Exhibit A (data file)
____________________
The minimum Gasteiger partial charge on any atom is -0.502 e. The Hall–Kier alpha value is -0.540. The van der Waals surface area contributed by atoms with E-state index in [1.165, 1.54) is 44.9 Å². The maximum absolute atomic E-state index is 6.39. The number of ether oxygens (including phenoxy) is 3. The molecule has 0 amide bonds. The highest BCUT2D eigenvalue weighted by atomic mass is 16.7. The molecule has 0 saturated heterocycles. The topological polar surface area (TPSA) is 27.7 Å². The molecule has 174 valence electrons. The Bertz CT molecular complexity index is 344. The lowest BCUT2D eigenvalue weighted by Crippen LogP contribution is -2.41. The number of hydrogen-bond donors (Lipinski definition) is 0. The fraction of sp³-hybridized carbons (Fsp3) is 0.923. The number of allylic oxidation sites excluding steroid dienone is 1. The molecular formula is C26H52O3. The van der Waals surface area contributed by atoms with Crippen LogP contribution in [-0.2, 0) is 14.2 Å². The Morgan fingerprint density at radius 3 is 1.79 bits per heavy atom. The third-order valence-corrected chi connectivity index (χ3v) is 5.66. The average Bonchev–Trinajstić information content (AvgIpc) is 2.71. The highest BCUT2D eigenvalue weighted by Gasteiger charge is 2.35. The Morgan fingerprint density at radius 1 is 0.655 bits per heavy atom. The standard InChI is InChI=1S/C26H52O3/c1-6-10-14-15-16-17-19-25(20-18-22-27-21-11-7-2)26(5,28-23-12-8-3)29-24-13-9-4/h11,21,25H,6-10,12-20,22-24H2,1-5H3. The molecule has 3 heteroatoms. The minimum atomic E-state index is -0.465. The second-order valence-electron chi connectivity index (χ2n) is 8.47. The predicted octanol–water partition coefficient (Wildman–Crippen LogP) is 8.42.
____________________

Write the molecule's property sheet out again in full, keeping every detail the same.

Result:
The minimum Gasteiger partial charge on any atom is -0.502 e. The Hall–Kier alpha value is -0.540. The van der Waals surface area contributed by atoms with E-state index in [1.165, 1.54) is 44.9 Å². The maximum absolute atomic E-state index is 6.39. The number of ether oxygens (including phenoxy) is 3. The molecule has 0 amide bonds. The highest BCUT2D eigenvalue weighted by atomic mass is 16.7. The molecule has 0 saturated heterocycles. The topological polar surface area (TPSA) is 27.7 Å². The molecule has 174 valence electrons. The Bertz CT molecular complexity index is 344. The lowest BCUT2D eigenvalue weighted by Crippen LogP contribution is -2.41. The number of hydrogen-bond donors (Lipinski definition) is 0. The fraction of sp³-hybridized carbons (Fsp3) is 0.923. The number of allylic oxidation sites excluding steroid dienone is 1. The molecular formula is C26H52O3. The van der Waals surface area contributed by atoms with Crippen LogP contribution in [-0.2, 0) is 14.2 Å². The Morgan fingerprint density at radius 3 is 1.79 bits per heavy atom. The third-order valence-corrected chi connectivity index (χ3v) is 5.66. The average Bonchev–Trinajstić information content (AvgIpc) is 2.71. The highest BCUT2D eigenvalue weighted by Gasteiger charge is 2.35. The Morgan fingerprint density at radius 1 is 0.655 bits per heavy atom. The standard InChI is InChI=1S/C26H52O3/c1-6-10-14-15-16-17-19-25(20-18-22-27-21-11-7-2)26(5,28-23-12-8-3)29-24-13-9-4/h11,21,25H,6-10,12-20,22-24H2,1-5H3. The molecule has 3 heteroatoms. The minimum atomic E-state index is -0.465. The second-order valence-electron chi connectivity index (χ2n) is 8.47. The predicted octanol–water partition coefficient (Wildman–Crippen LogP) is 8.42.